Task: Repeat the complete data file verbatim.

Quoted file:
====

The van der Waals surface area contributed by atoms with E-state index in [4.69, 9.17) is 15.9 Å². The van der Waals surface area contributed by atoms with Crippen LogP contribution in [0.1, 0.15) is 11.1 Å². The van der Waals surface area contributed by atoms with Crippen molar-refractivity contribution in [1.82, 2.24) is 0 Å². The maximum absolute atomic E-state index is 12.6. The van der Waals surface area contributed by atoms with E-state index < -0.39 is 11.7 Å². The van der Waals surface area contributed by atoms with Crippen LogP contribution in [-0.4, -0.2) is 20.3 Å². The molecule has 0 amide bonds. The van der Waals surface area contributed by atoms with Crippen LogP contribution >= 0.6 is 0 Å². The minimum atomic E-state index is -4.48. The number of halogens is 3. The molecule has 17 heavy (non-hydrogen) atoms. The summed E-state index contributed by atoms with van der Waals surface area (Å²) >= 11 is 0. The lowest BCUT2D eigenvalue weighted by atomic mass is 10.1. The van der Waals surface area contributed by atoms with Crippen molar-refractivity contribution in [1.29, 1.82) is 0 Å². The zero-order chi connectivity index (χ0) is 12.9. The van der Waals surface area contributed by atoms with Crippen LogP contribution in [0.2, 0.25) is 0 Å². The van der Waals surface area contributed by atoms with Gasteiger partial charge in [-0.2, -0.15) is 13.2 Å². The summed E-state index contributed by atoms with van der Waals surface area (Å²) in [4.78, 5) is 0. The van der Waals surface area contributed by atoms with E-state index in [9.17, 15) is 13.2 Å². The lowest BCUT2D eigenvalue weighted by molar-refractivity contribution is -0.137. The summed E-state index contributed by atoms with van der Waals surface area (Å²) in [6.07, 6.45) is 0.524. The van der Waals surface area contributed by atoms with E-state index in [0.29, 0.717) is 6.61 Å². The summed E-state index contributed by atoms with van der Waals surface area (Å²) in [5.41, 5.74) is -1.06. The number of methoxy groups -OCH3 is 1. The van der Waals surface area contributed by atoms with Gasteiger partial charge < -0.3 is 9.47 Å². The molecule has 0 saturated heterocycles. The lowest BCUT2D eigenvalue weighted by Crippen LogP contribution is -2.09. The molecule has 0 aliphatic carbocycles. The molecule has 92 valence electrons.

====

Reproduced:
The van der Waals surface area contributed by atoms with E-state index in [4.69, 9.17) is 15.9 Å². The van der Waals surface area contributed by atoms with Crippen LogP contribution in [0.1, 0.15) is 11.1 Å². The van der Waals surface area contributed by atoms with Crippen molar-refractivity contribution in [1.82, 2.24) is 0 Å². The maximum absolute atomic E-state index is 12.6. The van der Waals surface area contributed by atoms with E-state index < -0.39 is 11.7 Å². The van der Waals surface area contributed by atoms with Crippen LogP contribution in [-0.4, -0.2) is 20.3 Å². The molecule has 0 amide bonds. The van der Waals surface area contributed by atoms with Crippen LogP contribution >= 0.6 is 0 Å². The minimum atomic E-state index is -4.48. The number of halogens is 3. The molecule has 17 heavy (non-hydrogen) atoms. The summed E-state index contributed by atoms with van der Waals surface area (Å²) >= 11 is 0. The lowest BCUT2D eigenvalue weighted by atomic mass is 10.1. The van der Waals surface area contributed by atoms with Crippen molar-refractivity contribution in [1.29, 1.82) is 0 Å². The zero-order chi connectivity index (χ0) is 12.9. The van der Waals surface area contributed by atoms with Crippen LogP contribution in [0.2, 0.25) is 0 Å². The van der Waals surface area contributed by atoms with Gasteiger partial charge in [-0.2, -0.15) is 13.2 Å². The summed E-state index contributed by atoms with van der Waals surface area (Å²) in [4.78, 5) is 0. The van der Waals surface area contributed by atoms with E-state index in [9.17, 15) is 13.2 Å². The lowest BCUT2D eigenvalue weighted by molar-refractivity contribution is -0.137. The summed E-state index contributed by atoms with van der Waals surface area (Å²) in [6.07, 6.45) is 0.524. The van der Waals surface area contributed by atoms with E-state index in [0.29, 0.717) is 6.61 Å². The summed E-state index contributed by atoms with van der Waals surface area (Å²) in [5.41, 5.74) is -1.06. The number of methoxy groups -OCH3 is 1. The van der Waals surface area contributed by atoms with Gasteiger partial charge < -0.3 is 9.47 Å². The molecule has 0 saturated heterocycles. The lowest BCUT2D eigenvalue weighted by Crippen LogP contribution is -2.09. The molecule has 0 aliphatic carbocycles. The molecule has 92 valence electrons.